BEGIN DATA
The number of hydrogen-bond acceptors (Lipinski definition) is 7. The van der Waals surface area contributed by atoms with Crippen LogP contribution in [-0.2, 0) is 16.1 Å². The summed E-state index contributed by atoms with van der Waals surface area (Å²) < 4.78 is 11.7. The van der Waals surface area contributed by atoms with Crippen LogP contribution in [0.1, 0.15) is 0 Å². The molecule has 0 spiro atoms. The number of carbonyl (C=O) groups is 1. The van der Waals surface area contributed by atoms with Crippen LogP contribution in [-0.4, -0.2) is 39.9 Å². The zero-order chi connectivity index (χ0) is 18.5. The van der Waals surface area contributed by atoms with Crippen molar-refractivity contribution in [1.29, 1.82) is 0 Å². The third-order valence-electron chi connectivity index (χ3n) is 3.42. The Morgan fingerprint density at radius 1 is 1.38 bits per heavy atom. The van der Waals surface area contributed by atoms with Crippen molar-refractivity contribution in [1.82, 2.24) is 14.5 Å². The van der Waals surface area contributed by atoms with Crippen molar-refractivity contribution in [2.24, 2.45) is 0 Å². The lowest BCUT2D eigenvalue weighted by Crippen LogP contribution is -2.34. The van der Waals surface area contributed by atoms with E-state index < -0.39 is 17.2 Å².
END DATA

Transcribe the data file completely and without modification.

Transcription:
The number of hydrogen-bond acceptors (Lipinski definition) is 7. The van der Waals surface area contributed by atoms with Crippen LogP contribution in [-0.2, 0) is 16.1 Å². The summed E-state index contributed by atoms with van der Waals surface area (Å²) < 4.78 is 11.7. The van der Waals surface area contributed by atoms with Crippen LogP contribution in [0.1, 0.15) is 0 Å². The molecule has 0 spiro atoms. The number of carbonyl (C=O) groups is 1. The van der Waals surface area contributed by atoms with Crippen LogP contribution in [-0.4, -0.2) is 39.9 Å². The zero-order chi connectivity index (χ0) is 18.5. The van der Waals surface area contributed by atoms with Crippen molar-refractivity contribution in [1.29, 1.82) is 0 Å². The third-order valence-electron chi connectivity index (χ3n) is 3.42. The Morgan fingerprint density at radius 1 is 1.38 bits per heavy atom. The van der Waals surface area contributed by atoms with Crippen molar-refractivity contribution in [1.82, 2.24) is 14.5 Å². The van der Waals surface area contributed by atoms with Crippen molar-refractivity contribution in [2.24, 2.45) is 0 Å². The lowest BCUT2D eigenvalue weighted by Crippen LogP contribution is -2.34. The van der Waals surface area contributed by atoms with E-state index < -0.39 is 17.2 Å².